You would have to be living under a rock to not know about the student loan crisis ($1.5 trillion and counting), but Congress might indeed be living under a rock, at least according to comedian Hasan Minhaj.
This week Minhaj — behind Netflix’s Patriot Act — paid a visit to Congress to school them on exactly how bad the student loan crisis has become.
And he railed into them. For one, he told members of the Financial Services Committee that they paid a lot less for college than millennials. “We looked up where the 60 members of this committee went to college and what your school’s tuition was at that time, even adjusting for inflation, college costs way less across the board,” he said. “On average, this entire committee graduated from college 33 years ago and paid an inflation-adjusted tuition of $11,690 a year. Today, the average tuition at all of your same schools is almost $25,000. That’s a 110 percent increase over a period of time when wages have gone up only 16 percent. So people aren’t making more money, and college is objectively way more expensive. You see what’s happened? We’ve put up a paywall to the middle class.”
Per Minhaj the student loan crisis is so bad people aren’t even asking celebrities for selfies anymore, they are asking them for help to pay off their student loans. “It’s a huge problem that the youth of America have to bombard their favorite rapper or pop musician and ask them to pay back their student loans. They’re not even asking for selfies anymore,” Minhaj said. “Are you a fan of Taylor Swift? Are you a Swiftie? ’Cause even her fans have gone up to her and said ‘Will you please pay back my student loans?’ That’s how desperate student borrowers are.”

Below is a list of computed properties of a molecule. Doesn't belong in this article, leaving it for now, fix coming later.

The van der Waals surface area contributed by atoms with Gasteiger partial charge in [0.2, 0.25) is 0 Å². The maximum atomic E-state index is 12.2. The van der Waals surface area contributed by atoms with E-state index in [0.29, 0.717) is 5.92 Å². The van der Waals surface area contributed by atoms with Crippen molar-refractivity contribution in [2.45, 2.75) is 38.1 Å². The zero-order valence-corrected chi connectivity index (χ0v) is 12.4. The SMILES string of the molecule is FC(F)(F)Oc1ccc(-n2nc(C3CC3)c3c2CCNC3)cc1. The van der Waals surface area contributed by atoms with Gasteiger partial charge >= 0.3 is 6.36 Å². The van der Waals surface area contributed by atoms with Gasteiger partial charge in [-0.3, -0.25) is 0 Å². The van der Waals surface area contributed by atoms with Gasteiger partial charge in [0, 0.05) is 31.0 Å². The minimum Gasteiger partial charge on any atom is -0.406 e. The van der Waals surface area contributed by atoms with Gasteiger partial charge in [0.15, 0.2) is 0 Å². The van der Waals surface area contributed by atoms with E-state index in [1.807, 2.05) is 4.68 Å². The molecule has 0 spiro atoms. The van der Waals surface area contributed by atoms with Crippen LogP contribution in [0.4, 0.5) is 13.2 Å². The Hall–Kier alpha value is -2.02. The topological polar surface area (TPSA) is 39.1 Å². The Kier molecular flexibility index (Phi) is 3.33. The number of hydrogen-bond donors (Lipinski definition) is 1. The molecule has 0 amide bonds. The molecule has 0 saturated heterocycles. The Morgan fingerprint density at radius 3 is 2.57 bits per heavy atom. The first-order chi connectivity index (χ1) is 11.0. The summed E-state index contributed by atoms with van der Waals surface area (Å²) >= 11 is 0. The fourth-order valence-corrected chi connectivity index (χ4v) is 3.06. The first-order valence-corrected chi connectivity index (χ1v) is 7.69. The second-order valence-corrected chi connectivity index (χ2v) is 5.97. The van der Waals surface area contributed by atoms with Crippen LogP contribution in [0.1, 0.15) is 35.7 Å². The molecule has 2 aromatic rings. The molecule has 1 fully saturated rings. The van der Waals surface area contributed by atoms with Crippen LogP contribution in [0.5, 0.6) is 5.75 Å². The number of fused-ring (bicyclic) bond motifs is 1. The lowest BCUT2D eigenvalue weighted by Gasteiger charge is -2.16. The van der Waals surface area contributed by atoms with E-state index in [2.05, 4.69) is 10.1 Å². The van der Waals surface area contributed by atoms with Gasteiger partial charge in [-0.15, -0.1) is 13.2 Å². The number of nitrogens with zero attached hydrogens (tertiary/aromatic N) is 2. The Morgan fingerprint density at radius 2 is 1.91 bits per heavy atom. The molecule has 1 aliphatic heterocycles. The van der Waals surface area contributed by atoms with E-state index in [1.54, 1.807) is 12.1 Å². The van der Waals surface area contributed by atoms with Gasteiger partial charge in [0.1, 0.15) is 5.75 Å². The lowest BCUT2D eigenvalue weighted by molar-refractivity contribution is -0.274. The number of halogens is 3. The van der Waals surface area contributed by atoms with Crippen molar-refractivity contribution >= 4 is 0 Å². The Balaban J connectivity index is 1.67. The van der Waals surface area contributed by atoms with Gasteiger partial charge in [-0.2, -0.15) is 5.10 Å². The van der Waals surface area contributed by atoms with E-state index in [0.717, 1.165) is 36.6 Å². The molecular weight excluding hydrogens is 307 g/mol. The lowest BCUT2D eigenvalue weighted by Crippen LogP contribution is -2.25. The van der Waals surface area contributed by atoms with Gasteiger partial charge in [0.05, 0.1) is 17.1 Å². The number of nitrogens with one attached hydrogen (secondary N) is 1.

His big takeaway? “Now look, we know the deck is stacked against student borrowers in ways that it wasn’t 10 or even 15 years ago, and they deserve some basic protections. Americans should not have to go bankrupt pursuing higher education, and they should never be preyed upon by underregulated loan-servicing companies. So, members of this committee, we know the government is capable of stepping in during a financial crisis, so really all I’m asking today is: Why can’t we treat our student borrowers the way we treat our banks? Because 44 million Americans — that is too big to fail.”
Watch his full testimony below, it’s pretty interesting stuff.
Feature Image: NBC